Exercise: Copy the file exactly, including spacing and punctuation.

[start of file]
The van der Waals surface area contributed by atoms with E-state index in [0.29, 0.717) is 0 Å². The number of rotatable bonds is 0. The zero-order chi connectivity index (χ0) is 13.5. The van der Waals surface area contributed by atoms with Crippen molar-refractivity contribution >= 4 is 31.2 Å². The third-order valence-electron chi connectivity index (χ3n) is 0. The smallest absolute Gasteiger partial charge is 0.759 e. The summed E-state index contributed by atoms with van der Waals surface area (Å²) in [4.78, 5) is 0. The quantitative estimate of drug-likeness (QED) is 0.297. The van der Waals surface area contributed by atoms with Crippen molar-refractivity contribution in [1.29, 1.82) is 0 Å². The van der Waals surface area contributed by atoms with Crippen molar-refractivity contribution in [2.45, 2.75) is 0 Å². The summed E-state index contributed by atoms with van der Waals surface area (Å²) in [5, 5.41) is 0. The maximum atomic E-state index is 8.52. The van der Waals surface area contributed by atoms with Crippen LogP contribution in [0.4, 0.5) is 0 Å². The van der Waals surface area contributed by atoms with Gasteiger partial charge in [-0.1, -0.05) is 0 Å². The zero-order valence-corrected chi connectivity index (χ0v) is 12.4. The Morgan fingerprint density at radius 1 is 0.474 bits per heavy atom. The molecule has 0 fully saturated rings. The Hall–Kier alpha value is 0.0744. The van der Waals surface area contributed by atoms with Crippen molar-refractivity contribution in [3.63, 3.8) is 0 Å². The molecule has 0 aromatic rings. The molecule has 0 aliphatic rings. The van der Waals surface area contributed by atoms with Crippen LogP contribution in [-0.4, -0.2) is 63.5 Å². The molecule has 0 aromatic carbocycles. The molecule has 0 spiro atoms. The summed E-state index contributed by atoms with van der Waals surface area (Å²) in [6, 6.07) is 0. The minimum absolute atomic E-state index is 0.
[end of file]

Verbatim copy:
The van der Waals surface area contributed by atoms with E-state index in [0.29, 0.717) is 0 Å². The number of rotatable bonds is 0. The zero-order chi connectivity index (χ0) is 13.5. The van der Waals surface area contributed by atoms with Crippen molar-refractivity contribution >= 4 is 31.2 Å². The third-order valence-electron chi connectivity index (χ3n) is 0. The smallest absolute Gasteiger partial charge is 0.759 e. The summed E-state index contributed by atoms with van der Waals surface area (Å²) in [4.78, 5) is 0. The quantitative estimate of drug-likeness (QED) is 0.297. The van der Waals surface area contributed by atoms with Crippen molar-refractivity contribution in [1.29, 1.82) is 0 Å². The van der Waals surface area contributed by atoms with Crippen molar-refractivity contribution in [2.45, 2.75) is 0 Å². The summed E-state index contributed by atoms with van der Waals surface area (Å²) in [5, 5.41) is 0. The maximum atomic E-state index is 8.52. The van der Waals surface area contributed by atoms with Crippen LogP contribution in [0.4, 0.5) is 0 Å². The van der Waals surface area contributed by atoms with Gasteiger partial charge in [-0.1, -0.05) is 0 Å². The zero-order valence-corrected chi connectivity index (χ0v) is 12.4. The Morgan fingerprint density at radius 1 is 0.474 bits per heavy atom. The molecule has 0 fully saturated rings. The Hall–Kier alpha value is 0.0744. The van der Waals surface area contributed by atoms with Crippen molar-refractivity contribution in [3.63, 3.8) is 0 Å². The molecule has 0 aromatic rings. The molecule has 0 aliphatic rings. The van der Waals surface area contributed by atoms with Crippen LogP contribution in [-0.4, -0.2) is 63.5 Å². The molecule has 0 aromatic carbocycles. The molecule has 0 spiro atoms. The summed E-state index contributed by atoms with van der Waals surface area (Å²) in [6, 6.07) is 0. The minimum absolute atomic E-state index is 0.